Giving Compass' Take:

• Lisa Cox reports that in a factory in Liberia, a primarily female workforce creates clothing to sell and school uniforms to donate. The company is turning a profit, helping women become economically self-sufficient, and helping kids go to school by providing uniforms. 

• Is this social entrepreneurship model a sustainable an impactful endeavor? What can other businesses learn from this? 

• Learn how nonprofits and startups are scaling up impact and success

In 2015, cofounder Chid Liberty launched Liberian apparel company Liberty & Justice’s label, UNIFORM, which operates on the one-for-one model, promising a school uniform to a Liberian child for every piece of clothing sold.

“My kids are wearing the uniform that is made in this factory,” said Liberty & Justice seamstress Lydia Wallace.

In fact, Liberty founded the company to employ local women, and 98% of the children whose mothers work at the company are enrolled in school (as opposed to Liberia's national enrollment average of 65%).

“We think the best way to make sure kids go to school, is to make sure their moms have a job,” said Liberty.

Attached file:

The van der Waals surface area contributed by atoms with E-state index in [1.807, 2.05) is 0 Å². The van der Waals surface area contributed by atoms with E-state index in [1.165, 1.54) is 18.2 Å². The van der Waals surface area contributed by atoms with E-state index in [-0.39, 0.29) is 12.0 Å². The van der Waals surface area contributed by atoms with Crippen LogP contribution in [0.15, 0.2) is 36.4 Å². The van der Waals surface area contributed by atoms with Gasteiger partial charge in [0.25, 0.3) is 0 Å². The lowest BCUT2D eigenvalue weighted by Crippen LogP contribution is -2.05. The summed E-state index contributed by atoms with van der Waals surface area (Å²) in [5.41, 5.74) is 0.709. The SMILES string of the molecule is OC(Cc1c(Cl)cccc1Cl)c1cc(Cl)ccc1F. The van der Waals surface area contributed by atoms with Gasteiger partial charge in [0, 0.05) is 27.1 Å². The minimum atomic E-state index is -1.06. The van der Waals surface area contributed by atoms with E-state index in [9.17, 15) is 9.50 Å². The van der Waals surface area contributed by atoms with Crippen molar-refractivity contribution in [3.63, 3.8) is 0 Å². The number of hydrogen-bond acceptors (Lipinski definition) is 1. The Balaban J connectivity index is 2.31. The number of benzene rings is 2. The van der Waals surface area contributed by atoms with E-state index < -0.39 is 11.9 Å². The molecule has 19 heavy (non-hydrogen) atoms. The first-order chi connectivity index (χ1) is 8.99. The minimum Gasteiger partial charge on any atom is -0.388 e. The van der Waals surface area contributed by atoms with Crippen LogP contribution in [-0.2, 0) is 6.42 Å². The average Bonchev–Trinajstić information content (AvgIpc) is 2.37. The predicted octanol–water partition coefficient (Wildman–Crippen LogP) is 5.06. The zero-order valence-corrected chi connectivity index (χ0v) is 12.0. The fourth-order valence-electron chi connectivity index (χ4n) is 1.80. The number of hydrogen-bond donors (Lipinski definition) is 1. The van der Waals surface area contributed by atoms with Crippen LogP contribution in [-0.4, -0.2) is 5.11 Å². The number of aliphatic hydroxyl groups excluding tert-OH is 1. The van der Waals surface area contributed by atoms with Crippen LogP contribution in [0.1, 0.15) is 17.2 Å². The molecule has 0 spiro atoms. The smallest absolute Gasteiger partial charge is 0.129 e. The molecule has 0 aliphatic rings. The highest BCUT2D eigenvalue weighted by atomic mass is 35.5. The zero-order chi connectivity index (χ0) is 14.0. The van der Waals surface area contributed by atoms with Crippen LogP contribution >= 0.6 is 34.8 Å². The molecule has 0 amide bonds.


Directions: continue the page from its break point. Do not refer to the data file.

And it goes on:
And the 20,000 uniforms that Liberty & Justice has donated likely have helped, too. A 2004 MIT study found that providing free school uniforms to African children reduced school absenteeism by 43% and raised test scores by one quarter of a standard deviation. Another MIT study from 2010found that free school uniforms lowered the incidence of teen marriage by 20% and teen pregnancy by 17%.

The workers own 49% of the company’s shares, and its profits are pledged to the Liberty & Justice Foundation, which reinvests in the community via programs in economic empowerment, education, and healthcare, much of which was neglected throughout years of civil war in the 1990s and early 2000s.

Read the full article about lifting women and children out of poverty by Lisa Cox at Forbes.